Skeletal muscles represent the predominant peripheral site of insulin-dependent glucose disposal . Adequate regulation of blood glucose requires that excess glucose is incorporated into skeletal muscle glycogen , and insulin resistance in skeletal muscles plays a key role in the development of type 2 diabetes. Chronic treatment with the glucocorticoid analogue dexamethasone decreases insulin-stimulated glucose uptake and GLUT4 translocation in skeletal muscle without reducing the total content of GLUT4 [16, 17]. Dexamethasone treatment, in addition, inhibits insulin-stimulated glycogen synthesis and glycogen synthase activation [18, 19].
Many investigations have focused on identifying the insulin signalling steps that are impaired in insulin-resistant muscles and a number of studies have reported reduced activation of PI 3-kinase and PKB [20–23]. However, reduced insulin-stimulated PI 3-kinase activation does not necessarily reduce PKB activation, and insulin was found to promote phosphorylation of PKB normally in insulin-resistant muscles despite a decrease in insulin-stimulated IRS-1-associated PI 3-kinase activity activity [24, 25]. Dexamethasone-induced insulin resistance does not alter tyrosine phosphorylation of the insulin receptor [18, 26], but inhibits insulin-stimulated IRS-1 associated PI 3-kinase activity . The first aim of the present study was to evaluate the role of PKB and GSK-3 in the development of insulin resistance in skeletal muscles during in vivo treatment with dexamethasone.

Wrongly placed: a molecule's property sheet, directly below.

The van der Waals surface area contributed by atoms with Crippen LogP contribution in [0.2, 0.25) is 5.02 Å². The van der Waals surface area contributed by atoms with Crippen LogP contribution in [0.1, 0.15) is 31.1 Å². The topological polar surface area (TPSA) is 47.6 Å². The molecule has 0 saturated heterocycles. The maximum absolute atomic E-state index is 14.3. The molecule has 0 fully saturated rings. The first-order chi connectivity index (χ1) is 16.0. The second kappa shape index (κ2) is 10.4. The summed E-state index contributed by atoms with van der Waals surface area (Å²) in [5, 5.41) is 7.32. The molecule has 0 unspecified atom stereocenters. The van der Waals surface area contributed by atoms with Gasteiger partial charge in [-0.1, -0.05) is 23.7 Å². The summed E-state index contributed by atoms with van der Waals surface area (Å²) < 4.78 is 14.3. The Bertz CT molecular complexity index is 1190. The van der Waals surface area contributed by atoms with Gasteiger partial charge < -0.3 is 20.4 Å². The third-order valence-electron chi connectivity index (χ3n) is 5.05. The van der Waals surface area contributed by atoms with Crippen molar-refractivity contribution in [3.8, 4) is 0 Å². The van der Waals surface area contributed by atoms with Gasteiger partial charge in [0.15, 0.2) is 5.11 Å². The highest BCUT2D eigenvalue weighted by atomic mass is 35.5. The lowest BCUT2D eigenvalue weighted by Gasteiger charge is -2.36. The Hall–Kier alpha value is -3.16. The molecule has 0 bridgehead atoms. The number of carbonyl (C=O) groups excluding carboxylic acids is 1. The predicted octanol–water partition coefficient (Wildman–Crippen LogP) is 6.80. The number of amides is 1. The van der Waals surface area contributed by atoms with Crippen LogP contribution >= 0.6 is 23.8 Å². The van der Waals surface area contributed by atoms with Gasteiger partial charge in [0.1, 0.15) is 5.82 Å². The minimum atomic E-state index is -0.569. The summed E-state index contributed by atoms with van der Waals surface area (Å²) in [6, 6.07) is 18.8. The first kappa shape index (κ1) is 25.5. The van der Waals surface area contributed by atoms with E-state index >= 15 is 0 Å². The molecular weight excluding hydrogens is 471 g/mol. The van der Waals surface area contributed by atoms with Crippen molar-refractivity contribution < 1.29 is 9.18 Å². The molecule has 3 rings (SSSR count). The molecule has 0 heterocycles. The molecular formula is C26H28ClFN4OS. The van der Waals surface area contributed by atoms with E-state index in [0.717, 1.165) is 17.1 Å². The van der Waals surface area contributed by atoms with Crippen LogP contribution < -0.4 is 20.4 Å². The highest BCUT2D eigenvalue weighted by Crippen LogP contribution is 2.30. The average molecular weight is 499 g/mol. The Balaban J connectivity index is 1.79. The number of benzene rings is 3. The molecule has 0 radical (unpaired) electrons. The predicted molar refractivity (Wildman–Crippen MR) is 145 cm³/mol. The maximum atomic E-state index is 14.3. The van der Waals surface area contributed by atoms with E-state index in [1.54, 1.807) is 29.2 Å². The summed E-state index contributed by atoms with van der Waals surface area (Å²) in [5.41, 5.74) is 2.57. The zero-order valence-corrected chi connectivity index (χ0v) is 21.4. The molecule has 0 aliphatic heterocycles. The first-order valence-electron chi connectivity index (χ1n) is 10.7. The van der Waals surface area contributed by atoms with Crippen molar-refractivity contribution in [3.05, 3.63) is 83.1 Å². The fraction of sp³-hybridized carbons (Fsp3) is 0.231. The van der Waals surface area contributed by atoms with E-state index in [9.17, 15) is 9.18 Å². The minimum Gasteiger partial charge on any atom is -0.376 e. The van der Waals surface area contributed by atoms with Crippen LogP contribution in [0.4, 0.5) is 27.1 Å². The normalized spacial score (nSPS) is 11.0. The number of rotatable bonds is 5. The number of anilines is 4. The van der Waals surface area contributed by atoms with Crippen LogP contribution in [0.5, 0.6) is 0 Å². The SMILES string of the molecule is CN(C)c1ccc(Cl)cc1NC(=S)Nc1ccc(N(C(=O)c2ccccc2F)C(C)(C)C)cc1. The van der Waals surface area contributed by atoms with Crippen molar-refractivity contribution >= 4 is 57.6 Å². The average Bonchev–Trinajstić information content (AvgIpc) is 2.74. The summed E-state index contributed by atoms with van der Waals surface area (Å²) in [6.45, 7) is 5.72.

Pharmacological inhibition of GSK-3 with highly selective, reversible, cell-permeable small molecules can improve insulin sensitivity in insulin-resistant muscles from Zucker diabetic fatty (ZDF) rats [27–29]. A single administration of a GSK-3 inhibitor in ZDF rats improved glucose disposal and increased glycogen synthase activity in liver and muscles . More interestingly, GSK-3 inhibitors increased insulin-stimulated glucose transport in epitrochlearis and soleus muscles from insulin-resistant ZDF rats, but not from insulin-sensitive lean Zucker rats [27, 28]. The enhancement of insulin-stimulated glucose transport response in insulin-resistant muscle may be related to GSK-3’s role in the pathogenesis of insulin resistance, and is probably unrelated to the inhibitor’s effects on glycogen synthase activation . The second aim of the present study was to investigate whether pharmacological inhibition of GSK-3 improves insulin-stimulated glucose uptake and glycogen synthase activation in skeletal muscles from dexamethasone-treated rats.
Materials and methods
Male Wistar rats (Bk1:Wist; B & K Universal, Nittedal, Norway) were housed at 21°C with a 12:12 h light–dark cycle (light from 07.00 to 19.00 h) and given free access to chow and tap water. Rats were housed individually for 1 week and were divided in two weight-matched groups (280.8±2.9 g for control rats and 282.9±2.8 g for dexamethasone-treated rats, n=28–29). Rats were submitted to a daily intraperitoneal injection of dexamethasone (1.0 mg/kg dissolved in 0.9% NaCl) (Sigma, St Louis, CA, USA) for 12 days. This concentration has previously been reported to induce a state of insulin resistance [16, 26]. Other rats were injected with 0.9% NaCl. In the 18 h preceding the experiment, rats were given 5 g of chow. The experiments were conducted in conformity with the laws and regulations controlling experiments on live animals in Norway and the European Convention for the Protection of Vertebrate Animals used in Experimental and Other Scientific Purposes.